July is National Minority Mental Health Month, a time to continue the visionary work of Bebe Moore Campbell who worked tirelessly to end the stigma and shed a light on the mental health needs of the Black community and other underrepresented communities. As we recognize this month and the dedication to addressing the mental health needs of Black, Indigenous, and People of Color (BIPOC), it is important to understand more about the challenges these communities are facing.
Mental health issues can affect any race, ethnicity, or background, however, roughly two-thirds of those with a mental health disorder seek treatment. For minority individuals that number is even higher.
According to SAMHSA’s 2019 National Survey on Drug Use and Health:
“Mental Health: A Report of the Surgeon General,” says, “Despite the existence of effective treatments, disparities lie in the availability, accessibility and quality of mental health services for racial and ethnic minorities.” Minority racial and ethnic groups often have barriers when seeking professional help for many reasons such as those listed below:
Additionally, research from NAMI has shown that for those who do seek treatment, the type of service varies among the community. Adults who identify as more than two races are more likely to receive outpatient services and are more likely to use prescription medication for mental health issues than any other ethnic group. Black and African Americans frequently use inpatient health services and Asian/Native Hawaiians, and Other Pacific Islanders are less likely to use any mental health services.
We know that treatment for mental health issues is not the same for all ethnic groups, but we can all be advocates to improve the system for these communities. Below are just a few things that can be done to help those who are most vulnerable get the help they need:
Minority communities are no different than others in that they want to live a healthy life. By working together and advocating for a better system, we can help redefine what a healthy community looks like across all communities.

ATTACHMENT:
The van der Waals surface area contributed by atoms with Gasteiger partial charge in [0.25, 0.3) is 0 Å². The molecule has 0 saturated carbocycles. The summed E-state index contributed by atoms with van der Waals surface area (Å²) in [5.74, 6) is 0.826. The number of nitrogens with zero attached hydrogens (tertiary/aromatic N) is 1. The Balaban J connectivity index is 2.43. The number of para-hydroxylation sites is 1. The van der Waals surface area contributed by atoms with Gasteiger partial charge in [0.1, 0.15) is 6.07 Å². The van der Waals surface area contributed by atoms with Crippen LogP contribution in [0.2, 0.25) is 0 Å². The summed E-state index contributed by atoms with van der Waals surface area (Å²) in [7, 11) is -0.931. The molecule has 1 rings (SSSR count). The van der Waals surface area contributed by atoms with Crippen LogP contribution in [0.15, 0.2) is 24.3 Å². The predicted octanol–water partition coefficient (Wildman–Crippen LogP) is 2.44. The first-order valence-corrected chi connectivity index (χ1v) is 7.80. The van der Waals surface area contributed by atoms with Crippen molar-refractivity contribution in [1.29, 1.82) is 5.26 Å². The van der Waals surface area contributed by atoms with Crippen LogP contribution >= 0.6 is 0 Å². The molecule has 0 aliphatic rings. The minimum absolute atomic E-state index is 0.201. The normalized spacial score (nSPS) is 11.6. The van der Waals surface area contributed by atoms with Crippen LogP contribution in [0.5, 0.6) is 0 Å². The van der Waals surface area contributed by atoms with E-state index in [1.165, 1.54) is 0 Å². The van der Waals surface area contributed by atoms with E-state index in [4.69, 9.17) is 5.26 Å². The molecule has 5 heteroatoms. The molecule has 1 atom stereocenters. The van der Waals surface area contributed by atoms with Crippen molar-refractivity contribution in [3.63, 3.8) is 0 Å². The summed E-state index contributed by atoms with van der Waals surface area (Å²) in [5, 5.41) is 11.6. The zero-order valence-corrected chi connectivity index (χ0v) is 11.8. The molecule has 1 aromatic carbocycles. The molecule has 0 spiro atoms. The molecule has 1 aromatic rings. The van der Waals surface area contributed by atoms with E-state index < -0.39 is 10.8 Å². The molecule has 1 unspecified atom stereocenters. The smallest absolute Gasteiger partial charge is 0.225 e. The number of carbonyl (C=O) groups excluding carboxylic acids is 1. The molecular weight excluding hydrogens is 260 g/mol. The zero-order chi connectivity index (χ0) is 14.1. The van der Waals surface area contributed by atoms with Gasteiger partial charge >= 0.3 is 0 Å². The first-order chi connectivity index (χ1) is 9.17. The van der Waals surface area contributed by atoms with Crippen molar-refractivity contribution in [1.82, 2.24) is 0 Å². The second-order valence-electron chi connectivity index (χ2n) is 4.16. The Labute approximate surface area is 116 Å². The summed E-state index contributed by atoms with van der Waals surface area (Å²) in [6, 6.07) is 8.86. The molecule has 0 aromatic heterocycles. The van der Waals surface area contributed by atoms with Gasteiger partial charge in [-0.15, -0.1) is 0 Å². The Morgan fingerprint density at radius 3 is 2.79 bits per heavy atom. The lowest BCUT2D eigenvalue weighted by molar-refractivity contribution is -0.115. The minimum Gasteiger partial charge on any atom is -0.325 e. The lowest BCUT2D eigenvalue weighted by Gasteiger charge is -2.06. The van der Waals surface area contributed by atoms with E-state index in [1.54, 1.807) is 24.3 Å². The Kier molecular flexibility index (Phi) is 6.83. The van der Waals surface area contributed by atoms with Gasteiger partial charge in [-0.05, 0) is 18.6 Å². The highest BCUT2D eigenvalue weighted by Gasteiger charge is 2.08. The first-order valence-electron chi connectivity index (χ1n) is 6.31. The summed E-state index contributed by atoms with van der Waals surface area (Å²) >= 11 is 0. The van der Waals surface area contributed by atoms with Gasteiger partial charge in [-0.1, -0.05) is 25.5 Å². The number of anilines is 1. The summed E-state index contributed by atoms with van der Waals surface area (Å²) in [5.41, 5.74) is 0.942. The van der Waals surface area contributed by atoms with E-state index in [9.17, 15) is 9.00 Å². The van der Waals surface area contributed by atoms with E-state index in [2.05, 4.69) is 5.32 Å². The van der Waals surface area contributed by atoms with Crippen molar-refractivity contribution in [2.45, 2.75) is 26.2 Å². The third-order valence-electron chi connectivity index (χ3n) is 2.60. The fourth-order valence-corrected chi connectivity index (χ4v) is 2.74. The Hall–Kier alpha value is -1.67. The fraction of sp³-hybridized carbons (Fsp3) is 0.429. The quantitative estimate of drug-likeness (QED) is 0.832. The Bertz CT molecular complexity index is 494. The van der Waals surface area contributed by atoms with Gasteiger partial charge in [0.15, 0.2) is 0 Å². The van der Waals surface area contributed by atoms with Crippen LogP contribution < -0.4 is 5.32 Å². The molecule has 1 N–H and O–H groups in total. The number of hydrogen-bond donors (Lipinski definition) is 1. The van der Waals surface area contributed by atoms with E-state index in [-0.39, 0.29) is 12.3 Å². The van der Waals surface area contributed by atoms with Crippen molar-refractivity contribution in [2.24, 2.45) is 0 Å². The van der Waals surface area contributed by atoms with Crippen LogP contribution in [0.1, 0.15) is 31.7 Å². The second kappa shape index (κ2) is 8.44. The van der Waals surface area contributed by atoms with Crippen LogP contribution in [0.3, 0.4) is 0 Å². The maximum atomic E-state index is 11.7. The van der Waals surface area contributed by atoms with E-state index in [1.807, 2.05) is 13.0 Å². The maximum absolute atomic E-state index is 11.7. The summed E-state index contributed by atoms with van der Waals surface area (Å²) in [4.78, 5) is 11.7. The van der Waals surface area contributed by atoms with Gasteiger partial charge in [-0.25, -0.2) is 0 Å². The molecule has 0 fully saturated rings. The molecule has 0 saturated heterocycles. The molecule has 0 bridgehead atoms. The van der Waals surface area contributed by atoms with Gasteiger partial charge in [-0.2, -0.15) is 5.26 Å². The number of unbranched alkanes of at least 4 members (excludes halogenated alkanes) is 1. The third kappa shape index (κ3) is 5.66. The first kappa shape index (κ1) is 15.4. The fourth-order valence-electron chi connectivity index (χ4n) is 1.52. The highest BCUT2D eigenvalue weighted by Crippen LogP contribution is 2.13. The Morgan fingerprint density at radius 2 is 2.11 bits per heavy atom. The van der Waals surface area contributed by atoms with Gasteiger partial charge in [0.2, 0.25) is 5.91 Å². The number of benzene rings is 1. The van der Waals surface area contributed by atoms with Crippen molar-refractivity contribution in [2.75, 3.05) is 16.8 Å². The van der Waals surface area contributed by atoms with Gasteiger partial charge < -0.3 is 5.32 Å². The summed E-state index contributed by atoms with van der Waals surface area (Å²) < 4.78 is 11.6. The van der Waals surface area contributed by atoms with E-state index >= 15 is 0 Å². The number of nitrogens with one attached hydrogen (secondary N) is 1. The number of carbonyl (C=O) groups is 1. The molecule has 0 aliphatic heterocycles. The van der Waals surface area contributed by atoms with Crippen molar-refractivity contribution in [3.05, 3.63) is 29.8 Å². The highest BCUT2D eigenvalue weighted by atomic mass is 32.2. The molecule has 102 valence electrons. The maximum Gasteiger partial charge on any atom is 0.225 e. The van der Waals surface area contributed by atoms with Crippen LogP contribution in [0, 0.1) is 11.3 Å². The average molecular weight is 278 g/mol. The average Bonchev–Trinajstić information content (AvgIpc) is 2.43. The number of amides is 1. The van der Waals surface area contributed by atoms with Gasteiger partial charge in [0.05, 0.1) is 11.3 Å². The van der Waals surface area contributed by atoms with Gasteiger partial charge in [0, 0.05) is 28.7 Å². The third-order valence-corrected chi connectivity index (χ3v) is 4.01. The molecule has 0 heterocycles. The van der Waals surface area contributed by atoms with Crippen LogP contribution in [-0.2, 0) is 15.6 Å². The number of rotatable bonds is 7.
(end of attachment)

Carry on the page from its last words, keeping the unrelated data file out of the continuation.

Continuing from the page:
“Once my loved ones accepted the diagnosis, healing began for the entire family, but it took too long. It took years. Can’t we, as a nation, begin to speed up that process? We need a national campaign to destigmatize mental illness, especially one targeted toward African Americans…It’s not shameful to have a mental illness. Get treatment. Recovery is possible.” –Bebe Moore Campbell, 2005
Yellowbrick collaborates with adolescents and emerging adults, ages 16-30's, their families and participating professionals toward the development and implementation of a strategic “Life Plan.” An integrative, multi-specialty consultation clarifies strengths, limitations, and risks, and defines motivations, goals and choices.
A mental health condition that’s characterized by intense shifts in mood including both manic and depressive episodes.
People living with Major Depressive Disorder, or MDD, experience episodes of depression and sadness that are debilitating to daily life.
Those living with anxiety disorders experience high levels of anxiety and stress that interfere negatively with daily life.
A mental health issue in which a person’s cognitive function is impaired, resulting in symptoms like experiencing challenges with conducting speech, reading and writing, and behavior.
Mental health disorders that negatively affect a person’s behaviors, thought patterns, and function. People diagnosed with these disorders experience challenges with managing relationships and understanding various situations.
Post-Traumatic Stress Disorder is a mental health condition that people can develop as a result of experiencing traumatic situations, characterized by symptoms including flashbacks, avoidance behaviors, and more.
A mental health condition that is characterized by specific symptoms of forgetfulness and lack of concentration, which makes it challenging to complete necessary tasks.
Mental health conditions that interfere with a person’s eating habits, thought patterns, and behaviors in negative ways.
A mental health disorder diagnosable with the DSM-5 that is characterized by both obsessions and compulsive behaviors.